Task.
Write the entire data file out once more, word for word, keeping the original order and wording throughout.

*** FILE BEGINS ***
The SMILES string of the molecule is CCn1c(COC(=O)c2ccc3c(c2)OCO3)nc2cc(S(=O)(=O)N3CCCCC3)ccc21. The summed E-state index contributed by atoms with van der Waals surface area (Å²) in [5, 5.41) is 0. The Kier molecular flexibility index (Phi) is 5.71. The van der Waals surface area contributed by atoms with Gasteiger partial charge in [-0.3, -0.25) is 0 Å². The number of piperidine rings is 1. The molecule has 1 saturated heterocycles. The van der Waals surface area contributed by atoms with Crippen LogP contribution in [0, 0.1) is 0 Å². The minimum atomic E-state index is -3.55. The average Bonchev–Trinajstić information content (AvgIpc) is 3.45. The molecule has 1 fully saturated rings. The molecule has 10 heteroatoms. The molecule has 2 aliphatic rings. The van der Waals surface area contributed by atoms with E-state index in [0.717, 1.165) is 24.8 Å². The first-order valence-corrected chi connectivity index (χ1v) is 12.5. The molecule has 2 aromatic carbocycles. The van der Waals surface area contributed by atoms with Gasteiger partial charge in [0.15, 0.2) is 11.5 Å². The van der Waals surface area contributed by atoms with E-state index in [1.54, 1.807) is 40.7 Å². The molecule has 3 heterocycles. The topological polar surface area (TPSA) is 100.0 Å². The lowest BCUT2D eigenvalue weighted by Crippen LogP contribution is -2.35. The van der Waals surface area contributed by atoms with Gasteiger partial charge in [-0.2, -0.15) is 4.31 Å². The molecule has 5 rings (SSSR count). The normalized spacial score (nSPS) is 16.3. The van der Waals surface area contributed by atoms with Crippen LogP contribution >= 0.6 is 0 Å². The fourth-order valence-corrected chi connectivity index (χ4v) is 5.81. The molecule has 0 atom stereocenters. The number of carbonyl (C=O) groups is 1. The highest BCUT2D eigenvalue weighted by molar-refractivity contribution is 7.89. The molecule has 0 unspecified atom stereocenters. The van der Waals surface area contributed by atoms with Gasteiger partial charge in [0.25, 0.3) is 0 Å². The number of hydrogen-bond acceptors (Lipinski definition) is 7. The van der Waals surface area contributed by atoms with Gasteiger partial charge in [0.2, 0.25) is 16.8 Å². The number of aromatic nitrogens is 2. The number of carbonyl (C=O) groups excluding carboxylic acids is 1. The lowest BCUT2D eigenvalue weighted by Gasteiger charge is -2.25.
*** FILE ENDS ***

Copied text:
The SMILES string of the molecule is CCn1c(COC(=O)c2ccc3c(c2)OCO3)nc2cc(S(=O)(=O)N3CCCCC3)ccc21. The summed E-state index contributed by atoms with van der Waals surface area (Å²) in [5, 5.41) is 0. The Kier molecular flexibility index (Phi) is 5.71. The van der Waals surface area contributed by atoms with Gasteiger partial charge in [-0.3, -0.25) is 0 Å². The number of piperidine rings is 1. The molecule has 1 saturated heterocycles. The van der Waals surface area contributed by atoms with Crippen LogP contribution in [0, 0.1) is 0 Å². The minimum atomic E-state index is -3.55. The average Bonchev–Trinajstić information content (AvgIpc) is 3.45. The molecule has 1 fully saturated rings. The molecule has 10 heteroatoms. The molecule has 2 aliphatic rings. The van der Waals surface area contributed by atoms with E-state index in [0.717, 1.165) is 24.8 Å². The first-order valence-corrected chi connectivity index (χ1v) is 12.5. The molecule has 2 aromatic carbocycles. The van der Waals surface area contributed by atoms with Gasteiger partial charge in [0.15, 0.2) is 11.5 Å². The van der Waals surface area contributed by atoms with E-state index in [1.54, 1.807) is 40.7 Å². The molecule has 3 heterocycles. The topological polar surface area (TPSA) is 100.0 Å². The lowest BCUT2D eigenvalue weighted by Crippen LogP contribution is -2.35. The van der Waals surface area contributed by atoms with Gasteiger partial charge in [-0.2, -0.15) is 4.31 Å². The molecule has 5 rings (SSSR count). The normalized spacial score (nSPS) is 16.3. The van der Waals surface area contributed by atoms with Crippen LogP contribution >= 0.6 is 0 Å². The fourth-order valence-corrected chi connectivity index (χ4v) is 5.81. The molecule has 0 atom stereocenters. The number of carbonyl (C=O) groups is 1. The highest BCUT2D eigenvalue weighted by molar-refractivity contribution is 7.89. The molecule has 0 unspecified atom stereocenters. The van der Waals surface area contributed by atoms with Gasteiger partial charge in [0.25, 0.3) is 0 Å². The number of hydrogen-bond acceptors (Lipinski definition) is 7. The van der Waals surface area contributed by atoms with Gasteiger partial charge in [0.2, 0.25) is 16.8 Å². The number of aromatic nitrogens is 2. The number of carbonyl (C=O) groups excluding carboxylic acids is 1. The lowest BCUT2D eigenvalue weighted by Gasteiger charge is -2.25.